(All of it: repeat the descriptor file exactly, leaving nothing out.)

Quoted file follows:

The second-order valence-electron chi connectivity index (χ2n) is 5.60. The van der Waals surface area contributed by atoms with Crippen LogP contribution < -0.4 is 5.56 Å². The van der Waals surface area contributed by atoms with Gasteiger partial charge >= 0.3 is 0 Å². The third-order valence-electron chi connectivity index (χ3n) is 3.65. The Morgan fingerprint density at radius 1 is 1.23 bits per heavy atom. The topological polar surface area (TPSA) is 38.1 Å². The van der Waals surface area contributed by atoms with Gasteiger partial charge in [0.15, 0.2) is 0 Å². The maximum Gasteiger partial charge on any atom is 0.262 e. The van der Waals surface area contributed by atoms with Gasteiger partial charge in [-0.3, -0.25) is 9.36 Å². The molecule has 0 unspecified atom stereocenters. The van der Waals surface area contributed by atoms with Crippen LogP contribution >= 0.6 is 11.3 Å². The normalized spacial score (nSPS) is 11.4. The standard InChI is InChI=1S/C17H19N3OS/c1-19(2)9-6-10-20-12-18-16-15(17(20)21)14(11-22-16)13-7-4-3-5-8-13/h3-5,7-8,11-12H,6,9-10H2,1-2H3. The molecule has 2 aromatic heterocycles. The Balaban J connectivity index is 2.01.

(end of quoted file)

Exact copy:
The second-order valence-electron chi connectivity index (χ2n) is 5.60. The van der Waals surface area contributed by atoms with Crippen LogP contribution < -0.4 is 5.56 Å². The van der Waals surface area contributed by atoms with Gasteiger partial charge >= 0.3 is 0 Å². The third-order valence-electron chi connectivity index (χ3n) is 3.65. The Morgan fingerprint density at radius 1 is 1.23 bits per heavy atom. The topological polar surface area (TPSA) is 38.1 Å². The van der Waals surface area contributed by atoms with Gasteiger partial charge in [0.15, 0.2) is 0 Å². The maximum Gasteiger partial charge on any atom is 0.262 e. The van der Waals surface area contributed by atoms with Gasteiger partial charge in [-0.3, -0.25) is 9.36 Å². The molecule has 0 unspecified atom stereocenters. The van der Waals surface area contributed by atoms with Crippen LogP contribution >= 0.6 is 11.3 Å². The normalized spacial score (nSPS) is 11.4. The standard InChI is InChI=1S/C17H19N3OS/c1-19(2)9-6-10-20-12-18-16-15(17(20)21)14(11-22-16)13-7-4-3-5-8-13/h3-5,7-8,11-12H,6,9-10H2,1-2H3. The molecule has 2 aromatic heterocycles. The Balaban J connectivity index is 2.01.